The top prospect and most intriguing member of the Smokies bullpen is Dakota Mekkes, Baseball America ranked him as the Cubs’ No. 21 prospect and I had him as an honorable mention to my top 20 prospect list. Despite being a big guy, Mekkes doesn’t throw hard, but he has a funky delivery that makes the ball move and hides the ball from the hitter well. Between South Bend and Myrtle Beach last season, Mekkes went 8-2 with 7 saves and a 0.98 ERA in 73⅓ innings over 42 starts. I could see him as a closer one day, but a more likely (and possibly more valuable) role would be as a multi-inning middle reliever. Double-A will be a test for him. If he does well, you could see him in Chicago next year.

Jake Stinnett was a second-round draft pick in 2014 and was once a top-15 prospect in the Cubs system when the system was really loaded. But he’s struggled with control in his time as a starter and he missed the first four months of last season with shoulder issues. But when he arrived in Tennessee last season, it was as a reliever and he looked pretty darn good in nine appearances. He allowed just one run over 14⅔ innings and struck out 14 and walked six. BA still has him as the No. 30 prospect in the system.

Relievers Scott Effross and Michael Rucker make the jump from Myrtle Beach. Rucker also made 15 starts last season and struck out 114 and walked just 21 over 106 innings.

Reliever Tommy Nance missed all of last season with an injury, but he’ll make his Double-A debut this spring. James Norwood, James Pugliese and Daury Torrez round out the bullpen. All of them are returning to the Smokies from last season.

Catchers: Ian Rice and Erick Castillo return to Double-A again this year. Rice can mash, posting a .230/.353/.423 with 17 home runs in 331 at-bats last year. He is a bit of a “three-true-outcomes” guy as he struck out 90 times and walked 60. Defensively, he might be better suited to first base. Castillo hit .245/.316/.309 last year.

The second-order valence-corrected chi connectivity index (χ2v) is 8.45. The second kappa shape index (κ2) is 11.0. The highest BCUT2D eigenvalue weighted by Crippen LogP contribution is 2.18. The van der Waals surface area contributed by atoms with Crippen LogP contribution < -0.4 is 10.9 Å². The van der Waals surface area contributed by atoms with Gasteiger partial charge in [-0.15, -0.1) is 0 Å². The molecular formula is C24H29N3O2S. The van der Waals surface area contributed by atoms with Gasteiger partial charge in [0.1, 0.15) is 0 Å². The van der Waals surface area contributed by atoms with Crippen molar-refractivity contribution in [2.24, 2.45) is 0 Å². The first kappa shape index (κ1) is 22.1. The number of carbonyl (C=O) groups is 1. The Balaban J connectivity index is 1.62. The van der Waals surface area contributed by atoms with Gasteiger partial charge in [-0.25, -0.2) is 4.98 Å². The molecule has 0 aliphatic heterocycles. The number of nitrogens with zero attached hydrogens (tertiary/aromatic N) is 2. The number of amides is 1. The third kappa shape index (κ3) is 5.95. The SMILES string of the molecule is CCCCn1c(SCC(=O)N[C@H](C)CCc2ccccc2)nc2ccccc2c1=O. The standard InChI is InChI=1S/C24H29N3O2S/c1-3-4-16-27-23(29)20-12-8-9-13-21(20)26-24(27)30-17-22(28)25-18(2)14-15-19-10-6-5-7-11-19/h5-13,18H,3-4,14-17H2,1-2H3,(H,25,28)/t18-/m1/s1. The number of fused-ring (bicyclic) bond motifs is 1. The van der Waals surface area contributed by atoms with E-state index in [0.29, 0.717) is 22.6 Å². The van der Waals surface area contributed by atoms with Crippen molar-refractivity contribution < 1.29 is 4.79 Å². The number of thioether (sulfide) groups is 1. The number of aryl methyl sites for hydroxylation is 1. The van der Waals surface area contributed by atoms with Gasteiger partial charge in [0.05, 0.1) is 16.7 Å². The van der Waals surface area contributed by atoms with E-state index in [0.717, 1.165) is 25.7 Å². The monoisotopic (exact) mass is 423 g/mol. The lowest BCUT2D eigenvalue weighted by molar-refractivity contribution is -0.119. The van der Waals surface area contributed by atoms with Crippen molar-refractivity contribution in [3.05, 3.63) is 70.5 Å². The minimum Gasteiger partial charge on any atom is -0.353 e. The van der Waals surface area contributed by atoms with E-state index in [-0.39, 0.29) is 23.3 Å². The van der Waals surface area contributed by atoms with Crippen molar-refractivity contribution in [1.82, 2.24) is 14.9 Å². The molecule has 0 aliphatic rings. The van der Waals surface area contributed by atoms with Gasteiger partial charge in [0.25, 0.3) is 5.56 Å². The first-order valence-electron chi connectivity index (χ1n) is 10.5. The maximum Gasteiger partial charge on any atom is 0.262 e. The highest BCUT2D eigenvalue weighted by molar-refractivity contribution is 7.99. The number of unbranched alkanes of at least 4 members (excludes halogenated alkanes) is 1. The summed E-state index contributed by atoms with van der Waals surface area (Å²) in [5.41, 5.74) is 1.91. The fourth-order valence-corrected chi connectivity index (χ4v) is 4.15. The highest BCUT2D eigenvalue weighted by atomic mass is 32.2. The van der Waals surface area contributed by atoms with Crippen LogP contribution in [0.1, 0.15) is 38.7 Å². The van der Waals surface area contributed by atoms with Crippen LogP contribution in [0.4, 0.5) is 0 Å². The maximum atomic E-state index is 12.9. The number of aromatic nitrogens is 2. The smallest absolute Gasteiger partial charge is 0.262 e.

The third catcher, Will Remillard, is an interesting case. After a successful professional debut with Kane County in 2014, he missed all of 2015 with a back injury. Then he missed all of 2016 and most of 2017 after Tommy John surgery. He’s only played eight games since 2014, but he was considered to be a promising catching prospect back then.

Infielders: Shortstop Zack Short had a breakout season last year. Between South Bend and Myrtle Beach, Short hit .250/.383/.419 with 13 home runs and 18 steals in 468 at-bats. Short goes deep into counts, which means that he had 104 strikeouts to his 94 walks. I ranked him as the No. 16 prospect in the Cubs system. He will have to build on last season and cut down on his strikeouts for my faith in him to be rewarded.

Third baseman Jason Vosler hit three home runs in 2016 and 21 in 2017. His overall line with the Smokies last season was .241/.343/.429 over 452 at-bats. Vosler will go as far as his power will take him as the rest of his game is average at best. But if you hit enough home runs, the majors will take notice. I ranked him as the Cubs No. 17 prospect and BA ranked him as the 25th-best prospect.

Third baseman Jesse Hodges moves up from Myrtle Beach after hitting .268/.345/.427 with 13 home runs in 124 games.

Shortstop Carlos Penalver is a defensive wizard who is going to start his third-straight season in Double-A. (And he even played three games for the Smokies in 2015.) He still doesn’t turn 24 until May, however. He hit .254/.295/.327 last year, which was an improvement over 2016.

First baseman Yasiel Balaguert and second baseman Trent Giambrone are also returning to Tennessee from last season.

Outfielders: Much of the shine is off outfielder Eddy Martinez, who hit .244/.297/.366 with 14 home runs in 464 at-bats last year in Myrtle Beach. At least he was much improved in the second-half, which gives him something to build on. The potential is still there, but it’s getting harder to see in the rearview mirror. I ranked him as the No. 20 prospect in the Cubs system, mostly based on the hope that Martinez’s second half was the start of a turnaround.

Left fielder Charcer Burks returns to Tennessee after a strong season that saw him hit .270/.370/.395 with ten home runs and 16 steals in 456 at-bats. That got him ranked as the No. 24 prospect in the Cubs system according to Baseball America. His weak arm limits him mostly to left field, although he does have the range to play in center when necessary. If he continues to hit for power and draw walks, he could be a fourth outfielder.

Center fielder Trey Martin and right fielder Jeffrey Baez all return to Tennessee from 2017.

When?: The Smokies season starts Thursday night at the Mississippi Braves. Their home opener is an 11:30 am Eastern matinee next Wednesday against the Jackson Generals. All of their home games and most of their road games are available on milb.tv. If you listened to Cubs spring training games on mlb.com, broadcaster Mick Gillispie is the voice of the Smokies. You can listen to his radio call for free at smokiesbaseball.com.